Wednesday, January 22, 2014

The Dinner

15797938Title: The Dinner
Author: Herman Koch
Read: January 12, 2014

Summary: Over one meal, two families struggle with the hardest decision of their lives. On an Amsterdam summer evening, two couples are united by their sons, aged 15, their horrific joint deed. Behind banal polite discourse in a restaurant, knives are sharpened, friendship disintegrates. How far will adults go to protect those they love? goodreads

Review: This book was not what I was expecting. I didn't have an idea of what the "horrific joint deed" was but I thought the story would focus more on that rather than the narrator's (Paul) extreme disdain for everything. I felt like the whole book was just him bitching about his brother, his brother's kids, his old job, mental illness, hoity toity restaurants, the weather. Any and everything. We get it Paul, you're a miserable person. He was my first problem with this book.

Next, let's talk about that "horrific joint deed" shall we? I'm not going to spoil it but I was surprisingly disgusted by this part of the book. I say surprisingly because I have read the gruesomest (word? probably not) of the gruesome and have not even thought twice about it. But for some reason, the details of what these kids did really disgusted me and permanently changed my view of them. Not coming back from that one!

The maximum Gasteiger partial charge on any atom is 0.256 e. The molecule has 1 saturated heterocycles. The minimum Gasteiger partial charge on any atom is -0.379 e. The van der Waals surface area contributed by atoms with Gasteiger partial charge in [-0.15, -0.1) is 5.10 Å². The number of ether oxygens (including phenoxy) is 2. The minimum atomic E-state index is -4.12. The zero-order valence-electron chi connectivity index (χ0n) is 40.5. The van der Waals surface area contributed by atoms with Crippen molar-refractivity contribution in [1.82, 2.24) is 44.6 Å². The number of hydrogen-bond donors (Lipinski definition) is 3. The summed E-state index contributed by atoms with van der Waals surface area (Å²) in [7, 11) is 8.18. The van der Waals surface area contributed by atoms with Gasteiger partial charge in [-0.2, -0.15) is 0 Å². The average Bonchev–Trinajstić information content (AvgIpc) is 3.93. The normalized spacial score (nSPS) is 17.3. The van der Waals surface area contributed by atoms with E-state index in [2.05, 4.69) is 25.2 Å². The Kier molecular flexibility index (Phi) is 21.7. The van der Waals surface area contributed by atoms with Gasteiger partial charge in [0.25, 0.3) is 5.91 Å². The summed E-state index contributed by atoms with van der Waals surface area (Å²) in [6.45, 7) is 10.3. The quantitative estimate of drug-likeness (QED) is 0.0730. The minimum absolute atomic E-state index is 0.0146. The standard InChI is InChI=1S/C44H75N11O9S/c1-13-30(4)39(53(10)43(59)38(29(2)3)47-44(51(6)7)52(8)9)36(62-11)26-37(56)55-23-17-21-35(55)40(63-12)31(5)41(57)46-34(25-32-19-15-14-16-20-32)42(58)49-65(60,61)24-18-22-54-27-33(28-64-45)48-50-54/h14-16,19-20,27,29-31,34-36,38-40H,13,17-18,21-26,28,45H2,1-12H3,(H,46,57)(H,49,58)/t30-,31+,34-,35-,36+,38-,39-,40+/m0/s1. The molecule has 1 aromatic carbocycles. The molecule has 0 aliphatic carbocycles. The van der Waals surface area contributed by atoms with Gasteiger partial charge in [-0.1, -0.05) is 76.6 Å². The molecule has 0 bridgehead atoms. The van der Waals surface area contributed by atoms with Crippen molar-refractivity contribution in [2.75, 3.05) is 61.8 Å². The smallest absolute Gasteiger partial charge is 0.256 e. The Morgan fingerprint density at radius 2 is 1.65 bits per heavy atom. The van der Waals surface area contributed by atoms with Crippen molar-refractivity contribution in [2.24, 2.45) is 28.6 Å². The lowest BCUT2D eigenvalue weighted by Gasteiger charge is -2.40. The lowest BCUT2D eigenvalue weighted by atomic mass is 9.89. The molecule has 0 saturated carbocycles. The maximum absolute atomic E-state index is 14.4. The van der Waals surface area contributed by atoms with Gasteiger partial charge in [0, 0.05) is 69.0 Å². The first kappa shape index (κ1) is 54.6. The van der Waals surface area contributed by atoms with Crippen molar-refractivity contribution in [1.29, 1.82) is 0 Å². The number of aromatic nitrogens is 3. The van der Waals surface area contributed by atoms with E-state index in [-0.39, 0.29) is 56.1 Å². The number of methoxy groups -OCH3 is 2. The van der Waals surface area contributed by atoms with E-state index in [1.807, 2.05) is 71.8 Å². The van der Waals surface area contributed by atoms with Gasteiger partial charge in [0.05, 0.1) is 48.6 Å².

This book has been compared to Jillian Flynn's Gone Girl which is probably the most perplexing part of this whole book. How? I don't get it and I don't see it. I thought Gone Girl was well done and while it had it's dark moments, they made sense and added to the story. None of that was going on here. I don't get it. Can someone explain this to me?

The only reason I didn't give this book a 1/5 is because the moral of the story was legit. Every parent's worst fear is that their child will do something that they can't come back from. It's scary to think of the consequences teenagers can get for doing stupid things and not thinking about their actions but at the same time, we can't let behaviors like that go unpunished. I understood the difficulty these two sets of parents had in choosing how to handle this situation and while I don't necessarily agree with their tactics (it's not all about you, Serge), I think it is hard to judge them unless you have been in their shoes.

Overall, the book was a disappointment. It went off on tangents that I didn't enjoy and most of the characters are despicable. But hey, if that's your thing, read this book!

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